This was no mere supernatural manifestation. God really did become one of us, with a human body, a human soul, a human spirit. But in His Incarnation—this strategic union of the old human race with a new humanity—Jesus came to die. His nature as a sinless new Adam allowed Him to pay for fallen humanity’s sins (2 Cor 5:21). But His union with the fallen human race allowed Him to take Adam’s nature [“our old man”] to the Cross with Him (Rom 6:6). The sacrifice of His dual humanity provided exactly what sinners need: freedom from both sin’s penalty and its power.
Salvation isn’t automatic. It resides only “in Christ,” and we access it only by personal faith. (Gal 2:20; Phil 3:9). But Christ’s bodily Resurrection shows that it isn’t limited to the spiritual realm. Nor is faith in Christ limited to heart-belief, for “with the mouth confession is made unto salvation,” (Rom 10:9-10, NKJV). As bodily signs of our faith in Him, Jesus stipulated both Baptism (Mat 28:19) and Holy Communion (Luke 22:19-20). Yet both these body-focused sacraments go beyond illustrating His plan to resurrect and glorify our physical bodies (1 Cor 15:42-43). They exemplify God’s original intent for the spiritual and the physical to be brought into unity. Faith and works do not stand and cannot be understood separately (James 2:14-26). Trust and obey are as divinely wedded as the “one flesh” union of human marriage, and what “God has joined together, let not man separate,” (Mat 19:6, ESV)
Do you not know that all of us who have been baptized into Christ Jesus were baptized into his death? We were buried therefore with him by baptism into death, in order that, just as Christ was raised from the dead by the glory of the Father, we too might walk in newness of life. For if we have been united with him in a death like his, we shall certainly be united with him in a resurrection like his. (Romans 6:3-5, ESV)Christ’s words about Holy Communion were so physically shocking that they turned away many early followers. Some otherwise faithful Bible teachers still balk at taking them at their face value. But if our personal, faith-filled baptisms put us into Christ, uniting us with His incarnational death of the old human nature, then our ongoing, faith-filled nourishment at the Lord’s Table puts into us His new resurrected life as the Second Adam:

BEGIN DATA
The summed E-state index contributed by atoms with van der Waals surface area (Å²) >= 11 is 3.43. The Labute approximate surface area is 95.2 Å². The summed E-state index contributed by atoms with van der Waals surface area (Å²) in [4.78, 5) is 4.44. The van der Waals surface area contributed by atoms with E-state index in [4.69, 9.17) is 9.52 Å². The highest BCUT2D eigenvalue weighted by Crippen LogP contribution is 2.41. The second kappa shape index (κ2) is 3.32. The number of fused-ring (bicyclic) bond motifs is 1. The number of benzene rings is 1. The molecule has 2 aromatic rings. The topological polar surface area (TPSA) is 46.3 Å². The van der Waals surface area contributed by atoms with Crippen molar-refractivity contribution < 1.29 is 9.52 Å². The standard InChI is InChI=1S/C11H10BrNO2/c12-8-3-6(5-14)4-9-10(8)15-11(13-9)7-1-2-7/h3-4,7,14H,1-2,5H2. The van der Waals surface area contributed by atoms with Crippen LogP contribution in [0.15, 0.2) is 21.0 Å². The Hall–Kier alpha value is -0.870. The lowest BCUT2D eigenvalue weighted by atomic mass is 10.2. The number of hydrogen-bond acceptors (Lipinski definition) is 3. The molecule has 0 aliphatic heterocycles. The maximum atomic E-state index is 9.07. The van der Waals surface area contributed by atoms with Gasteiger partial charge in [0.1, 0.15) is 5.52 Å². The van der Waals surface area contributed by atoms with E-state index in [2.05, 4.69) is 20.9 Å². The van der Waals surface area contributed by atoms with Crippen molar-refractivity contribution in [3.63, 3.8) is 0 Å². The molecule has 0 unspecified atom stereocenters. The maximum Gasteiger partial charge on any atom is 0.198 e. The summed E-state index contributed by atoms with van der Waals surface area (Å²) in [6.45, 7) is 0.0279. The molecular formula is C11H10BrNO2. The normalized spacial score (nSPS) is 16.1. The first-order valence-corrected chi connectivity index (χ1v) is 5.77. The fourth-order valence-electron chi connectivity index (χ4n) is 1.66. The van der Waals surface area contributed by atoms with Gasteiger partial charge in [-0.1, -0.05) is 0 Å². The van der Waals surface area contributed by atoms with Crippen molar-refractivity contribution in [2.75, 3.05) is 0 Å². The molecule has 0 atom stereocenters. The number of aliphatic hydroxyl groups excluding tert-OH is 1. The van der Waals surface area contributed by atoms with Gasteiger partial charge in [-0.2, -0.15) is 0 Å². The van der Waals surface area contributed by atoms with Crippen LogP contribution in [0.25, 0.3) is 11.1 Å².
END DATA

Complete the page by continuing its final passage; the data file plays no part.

So Jesus said to them, “Truly, truly, I say to you, unless you eat the flesh of the Son of Man and drink his blood, you have no life in you. Whoever feeds on my flesh and drinks my blood has eternal life, and I will raise him up on the last day. For my flesh is true food, and my blood is true drink. Whoever feeds on my flesh and drinks my blood abides in me, and I in him. (John 6:53-56, ESV)These words are no surprise. Early on, God said we do “not live by bread alone, but man lives by every word that comes from the mouth of the LORD,” (Deut 8:3, ESV). If spiritually true of His written Word, how much more eagerly should we spiritually feed on the living Word Incarnate?
Anticipating the Second Advent
The Son is back in heaven sitting beside the Father. But now a Human Being fills the seat. Christ’s Incarnation and Resurrection introduced physical humanity into the Trinity. Jesus left Heaven to obtain a human Bride. As in the first Adam’s deep sleep, when God opened his side to create Eve (Gen 2:21-22), so in the Second Adam’s sleep of death on the Cross, His side was opened to create the Church.
The first Advent brought us the Incarnation, and because of it, the second Advent will bring us a Wedding. When Jesus returns to reign, those united to Him by faith will be literally taken into the Trinitarian Family as in-laws. Forever married to our Husband-King, the incarnated God-Man, we will be the new humanity ruling with Him over all the realms He has ever created or will create.
In the meantime, to those who don’t have this faith and hope,
The Spirit and the Bride say, “Come.” And let the one who hears say, “Come.” And let the one who is thirsty come; let the one who desires take the water of life without price. (Rev 22:17, ESV)And I join the Apostle John in praying this last prayer in the Bible: “Amen. Come, Lord Jesus!” (Rev 22:20, ESV).